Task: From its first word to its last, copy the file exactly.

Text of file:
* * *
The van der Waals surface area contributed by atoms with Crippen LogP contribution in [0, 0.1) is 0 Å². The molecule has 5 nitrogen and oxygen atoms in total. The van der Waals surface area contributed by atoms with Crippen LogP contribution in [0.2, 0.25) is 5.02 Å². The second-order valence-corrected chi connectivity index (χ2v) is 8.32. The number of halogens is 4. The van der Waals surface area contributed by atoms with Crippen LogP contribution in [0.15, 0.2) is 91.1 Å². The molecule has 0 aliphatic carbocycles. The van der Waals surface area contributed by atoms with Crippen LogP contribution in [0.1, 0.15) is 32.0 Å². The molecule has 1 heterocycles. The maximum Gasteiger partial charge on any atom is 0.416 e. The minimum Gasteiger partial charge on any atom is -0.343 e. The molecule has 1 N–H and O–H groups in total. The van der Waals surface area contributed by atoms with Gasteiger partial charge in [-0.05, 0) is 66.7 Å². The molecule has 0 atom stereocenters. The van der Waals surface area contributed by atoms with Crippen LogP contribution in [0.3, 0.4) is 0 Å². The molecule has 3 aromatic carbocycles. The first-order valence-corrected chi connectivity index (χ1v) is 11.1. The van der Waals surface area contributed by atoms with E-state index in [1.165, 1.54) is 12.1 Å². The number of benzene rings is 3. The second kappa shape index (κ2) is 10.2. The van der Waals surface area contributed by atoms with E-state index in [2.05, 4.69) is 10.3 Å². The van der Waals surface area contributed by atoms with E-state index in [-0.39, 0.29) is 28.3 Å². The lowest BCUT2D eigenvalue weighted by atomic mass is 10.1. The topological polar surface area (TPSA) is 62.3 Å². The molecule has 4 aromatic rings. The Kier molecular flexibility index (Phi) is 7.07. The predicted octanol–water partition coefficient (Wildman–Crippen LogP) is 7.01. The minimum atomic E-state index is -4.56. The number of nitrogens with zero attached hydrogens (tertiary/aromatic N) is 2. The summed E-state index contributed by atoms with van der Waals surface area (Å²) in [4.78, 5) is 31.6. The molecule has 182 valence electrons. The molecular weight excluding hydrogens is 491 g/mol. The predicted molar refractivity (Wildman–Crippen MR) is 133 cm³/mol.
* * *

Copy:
The van der Waals surface area contributed by atoms with Crippen LogP contribution in [0, 0.1) is 0 Å². The molecule has 5 nitrogen and oxygen atoms in total. The van der Waals surface area contributed by atoms with Crippen LogP contribution in [0.2, 0.25) is 5.02 Å². The second-order valence-corrected chi connectivity index (χ2v) is 8.32. The number of halogens is 4. The van der Waals surface area contributed by atoms with Crippen LogP contribution in [0.15, 0.2) is 91.1 Å². The molecule has 0 aliphatic carbocycles. The van der Waals surface area contributed by atoms with Crippen LogP contribution in [0.1, 0.15) is 32.0 Å². The molecule has 1 heterocycles. The maximum Gasteiger partial charge on any atom is 0.416 e. The minimum Gasteiger partial charge on any atom is -0.343 e. The molecule has 1 N–H and O–H groups in total. The van der Waals surface area contributed by atoms with Gasteiger partial charge in [-0.05, 0) is 66.7 Å². The molecule has 0 atom stereocenters. The van der Waals surface area contributed by atoms with Crippen LogP contribution in [0.3, 0.4) is 0 Å². The molecule has 3 aromatic carbocycles. The first-order valence-corrected chi connectivity index (χ1v) is 11.1. The van der Waals surface area contributed by atoms with E-state index in [1.165, 1.54) is 12.1 Å². The number of benzene rings is 3. The second kappa shape index (κ2) is 10.2. The van der Waals surface area contributed by atoms with E-state index in [2.05, 4.69) is 10.3 Å². The van der Waals surface area contributed by atoms with E-state index in [-0.39, 0.29) is 28.3 Å². The lowest BCUT2D eigenvalue weighted by atomic mass is 10.1. The topological polar surface area (TPSA) is 62.3 Å². The molecule has 4 aromatic rings. The Kier molecular flexibility index (Phi) is 7.07. The predicted octanol–water partition coefficient (Wildman–Crippen LogP) is 7.01. The minimum atomic E-state index is -4.56. The number of nitrogens with zero attached hydrogens (tertiary/aromatic N) is 2. The summed E-state index contributed by atoms with van der Waals surface area (Å²) in [4.78, 5) is 31.6. The molecule has 182 valence electrons. The molecular weight excluding hydrogens is 491 g/mol. The predicted molar refractivity (Wildman–Crippen MR) is 133 cm³/mol.